1
$\begingroup$

When regarding the CPI, why is the selection of G&S within it always favorable to what it has been for years? I ask because some economists and businessmen have seemed to find goods and services that have proved the CPI and inflation cohesion wrong. Are they fishing to deeply to find G&S that is to abstract? Or is that they are opening a larger topic of discussion that no one wants to believe?

$\endgroup$
  • 3
    $\begingroup$ How do you prove a CPI wrong? I am sorry but I find your question vague on important points. Could you please edit to clarify basically all but the last sentence. The last sentence I understand but I don't think anyone is in the position to speculate on the intention of unnamed people. $\endgroup$ – Giskard Dec 30 '16 at 8:54
1
$\begingroup$

Price measurement in most national and international agencies is based on the “statistical approach” to price indexes developed by Dutot (1738), Carli (1764), and Jevons (1865). The methodologies developed in these papers form the foundation of 98% of all consumer price indexes generated by government statistical agencies (Stoevska, 2008). Following this approach, statistical agencies are more likely to select a good for inclusion in the sample with a past high sales share. Because agencies typically choose products based on their historic sales shares, this explains why "the selection of G&S within the CPI is always favorable to what it has been for years".

Economic theory has largely rejected the "statistical approach" to price measurement in favor of the "economic approach," which asserts that all price indexes should be derived from consumer theory and correspond to the unit expenditure function. See Redding and Weinstein's paper "A Unified Approach to Estimating Demand and Welfare", they provide the argument and the above references.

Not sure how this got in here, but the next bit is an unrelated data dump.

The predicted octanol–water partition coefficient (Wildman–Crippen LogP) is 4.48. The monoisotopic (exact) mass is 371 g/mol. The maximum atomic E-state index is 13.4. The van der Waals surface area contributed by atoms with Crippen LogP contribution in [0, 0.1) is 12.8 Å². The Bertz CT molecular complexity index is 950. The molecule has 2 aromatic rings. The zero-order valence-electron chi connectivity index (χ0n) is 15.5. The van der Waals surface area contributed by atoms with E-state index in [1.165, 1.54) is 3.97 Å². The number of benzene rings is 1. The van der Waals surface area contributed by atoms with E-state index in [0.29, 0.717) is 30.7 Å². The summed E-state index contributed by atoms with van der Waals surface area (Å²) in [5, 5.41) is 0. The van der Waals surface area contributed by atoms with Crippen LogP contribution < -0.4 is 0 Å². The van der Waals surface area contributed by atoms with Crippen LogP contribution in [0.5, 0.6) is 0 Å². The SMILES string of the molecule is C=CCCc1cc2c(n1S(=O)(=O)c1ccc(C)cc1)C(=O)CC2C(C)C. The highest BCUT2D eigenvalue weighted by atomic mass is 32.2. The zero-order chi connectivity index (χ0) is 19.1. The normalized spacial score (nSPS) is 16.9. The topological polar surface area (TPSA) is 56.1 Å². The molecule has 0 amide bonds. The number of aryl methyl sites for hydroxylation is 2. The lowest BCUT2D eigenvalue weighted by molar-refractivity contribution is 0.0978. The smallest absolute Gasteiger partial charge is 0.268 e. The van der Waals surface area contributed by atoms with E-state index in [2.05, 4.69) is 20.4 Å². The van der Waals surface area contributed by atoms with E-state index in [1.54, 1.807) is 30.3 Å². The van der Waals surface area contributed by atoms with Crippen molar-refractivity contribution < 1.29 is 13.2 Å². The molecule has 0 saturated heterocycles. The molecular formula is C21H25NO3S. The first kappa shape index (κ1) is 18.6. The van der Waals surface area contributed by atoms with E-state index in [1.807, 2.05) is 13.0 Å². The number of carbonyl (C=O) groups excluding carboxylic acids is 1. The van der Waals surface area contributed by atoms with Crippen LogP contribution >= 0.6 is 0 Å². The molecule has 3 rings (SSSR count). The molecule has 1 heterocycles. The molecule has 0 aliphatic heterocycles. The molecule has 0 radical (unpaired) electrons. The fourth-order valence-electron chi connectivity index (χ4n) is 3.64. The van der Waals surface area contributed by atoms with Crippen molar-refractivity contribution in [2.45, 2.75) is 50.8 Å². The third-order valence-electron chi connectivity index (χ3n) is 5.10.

$\endgroup$
0
$\begingroup$

Is CPI accurate relative to... what? If you are asking whether CPI is accurate as a measure of the true cost of living, the answer is no. One reason for this is that the CPI is computed using a weighted Laspeyres index of prices of different goods and services, weighted by their share in consumption. Prices are continually updated but weights are not, and hence the headline CPI index neglects substitution effects. Let me present a highly simplified example; two goods in the economy, apples and oranges, both consumed equally (weights 0.5 / 0.5). At the start, the price index computed using CPI methodology will be 100. Now the price of apples rises 10% and the price of oranges stays the same. As a result, people substitute out of apples and into oranges - so apples' share of consumption falls from 50% to 25%. The consumer price index would now stand at 105, implying a 5% increase in the cost of living. However, the true increase in the cost of living is 2.5% - CPI has overstated inflation in the cost of living through failing to take account of substitution.

Most countries reset their CPI weights yearly. Some, e.g. Japan I believe, reset once every decade only. Obviously the less frequently you reset your weights, the worse CPI will be as an accurate measure of the cost of living.

$\endgroup$
  • $\begingroup$ The CPS in it's current form actually attempts to correct for substitution effects. $\endgroup$ – Tobias Feb 2 '17 at 18:17

Your Answer

By clicking “Post Your Answer”, you agree to our terms of service, privacy policy and cookie policy

Not the answer you're looking for? Browse other questions tagged or ask your own question.